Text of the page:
This has been a cruel journey, and today - confronted with Dad's mental diminishment and helplessness - I had that flood of grief that I knew would come. I cried and was on the verge of tears when they were not streaming. It will be so hard to continue to watch him disappear in front of us, and now I am dreading how exactly he will go and who will first discover he has passed. For my Mom's sake, I hope it's me.

But he is still with us, and like I said, I feel like I do not want to leave his side again until he leaves us for God. I want to sit with him, hold his hand, stroke his arm, sooth him, talk to him, read to him, assure him I love him, and spend every moment possible together. I found myself today checking him every few moments to make sure he is comfortable and has what he needs. I could not sit down. I mustn't turn my eye, or maybe he will need something or have a pain or try to speak.

I look over at him right now as I type, and I see my Dad. I love him so much. And yet he is a shell of the man who raised me and cheered me on as an adult. I wonder - in some existential way - where he is. And as a doubting Thomas Christian, I wonder what his soul might look like and if it too is somehow warped by this disease. Where has my Dad gone? What happens to his essence as his body is taken over my this alien force? Is there some sort of milk and honey place waiting to receive him?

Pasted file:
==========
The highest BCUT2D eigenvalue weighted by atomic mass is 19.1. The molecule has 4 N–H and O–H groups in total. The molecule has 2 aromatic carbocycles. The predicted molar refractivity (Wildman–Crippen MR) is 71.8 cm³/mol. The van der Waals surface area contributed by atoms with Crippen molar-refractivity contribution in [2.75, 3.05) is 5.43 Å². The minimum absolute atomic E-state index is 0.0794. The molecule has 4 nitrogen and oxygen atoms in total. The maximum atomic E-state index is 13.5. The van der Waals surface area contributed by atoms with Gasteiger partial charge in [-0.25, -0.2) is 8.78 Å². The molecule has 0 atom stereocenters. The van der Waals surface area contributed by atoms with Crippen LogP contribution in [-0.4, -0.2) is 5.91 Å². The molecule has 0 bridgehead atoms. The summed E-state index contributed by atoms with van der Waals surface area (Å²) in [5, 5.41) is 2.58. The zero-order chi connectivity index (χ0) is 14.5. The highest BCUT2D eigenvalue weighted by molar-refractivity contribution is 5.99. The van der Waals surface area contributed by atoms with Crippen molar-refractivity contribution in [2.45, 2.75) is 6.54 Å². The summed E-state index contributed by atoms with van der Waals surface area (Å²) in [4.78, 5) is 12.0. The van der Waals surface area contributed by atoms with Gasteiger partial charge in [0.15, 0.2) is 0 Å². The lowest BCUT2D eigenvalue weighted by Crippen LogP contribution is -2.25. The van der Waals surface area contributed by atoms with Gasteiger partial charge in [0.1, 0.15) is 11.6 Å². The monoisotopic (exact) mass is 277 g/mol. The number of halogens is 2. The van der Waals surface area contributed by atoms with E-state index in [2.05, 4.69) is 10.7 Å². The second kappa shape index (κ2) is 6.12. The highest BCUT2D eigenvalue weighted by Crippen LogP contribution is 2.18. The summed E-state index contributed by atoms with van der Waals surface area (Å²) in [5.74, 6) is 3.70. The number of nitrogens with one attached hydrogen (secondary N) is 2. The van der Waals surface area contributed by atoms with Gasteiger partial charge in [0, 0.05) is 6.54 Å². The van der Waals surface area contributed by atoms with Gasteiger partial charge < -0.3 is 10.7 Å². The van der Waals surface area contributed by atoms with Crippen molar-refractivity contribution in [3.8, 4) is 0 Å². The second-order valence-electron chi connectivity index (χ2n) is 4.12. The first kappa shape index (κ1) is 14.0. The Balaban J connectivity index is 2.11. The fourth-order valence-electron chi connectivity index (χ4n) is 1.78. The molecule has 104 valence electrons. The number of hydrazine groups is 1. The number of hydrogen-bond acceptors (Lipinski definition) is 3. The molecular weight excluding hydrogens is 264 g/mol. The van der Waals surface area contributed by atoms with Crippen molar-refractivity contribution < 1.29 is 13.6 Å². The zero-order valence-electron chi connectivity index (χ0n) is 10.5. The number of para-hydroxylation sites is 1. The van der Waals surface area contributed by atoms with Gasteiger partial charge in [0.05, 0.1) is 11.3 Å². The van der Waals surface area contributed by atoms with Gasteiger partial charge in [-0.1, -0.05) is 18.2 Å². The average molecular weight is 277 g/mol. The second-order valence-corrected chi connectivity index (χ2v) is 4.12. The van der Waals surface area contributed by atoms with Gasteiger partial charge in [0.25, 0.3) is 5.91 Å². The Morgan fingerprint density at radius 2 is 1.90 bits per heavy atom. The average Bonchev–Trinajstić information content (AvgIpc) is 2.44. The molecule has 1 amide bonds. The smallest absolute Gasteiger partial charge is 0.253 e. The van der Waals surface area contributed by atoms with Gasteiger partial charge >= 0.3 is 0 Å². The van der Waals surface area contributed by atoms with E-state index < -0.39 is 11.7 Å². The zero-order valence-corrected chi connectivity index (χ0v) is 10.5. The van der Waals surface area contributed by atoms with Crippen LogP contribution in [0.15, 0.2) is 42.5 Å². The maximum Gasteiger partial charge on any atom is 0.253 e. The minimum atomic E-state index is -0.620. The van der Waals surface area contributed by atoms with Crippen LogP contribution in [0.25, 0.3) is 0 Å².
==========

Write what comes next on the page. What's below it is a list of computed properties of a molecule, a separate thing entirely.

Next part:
I am not sure how I'll get through this. I want to make him better... to have my old Dad back, not the one cancer has harmed. But yet, he is still my Dad, and I feel closer to him right now than I ever have in my life. Even in this state, I'd rather be here to change his soiled shorts than anywhere else on earth. Take your riches, take your fame, take your travel. I am home.

God, have mercy on my Dad. We love him so much. Be gentle with him and take him in your time. Give us good time together. And dip your finger in cool water, both for him and us who surround him.

"God, for all that has been, thanks. For all that will be, yes."
- Dag Hammarskjold, Swedish diplomat (1905 - 1961)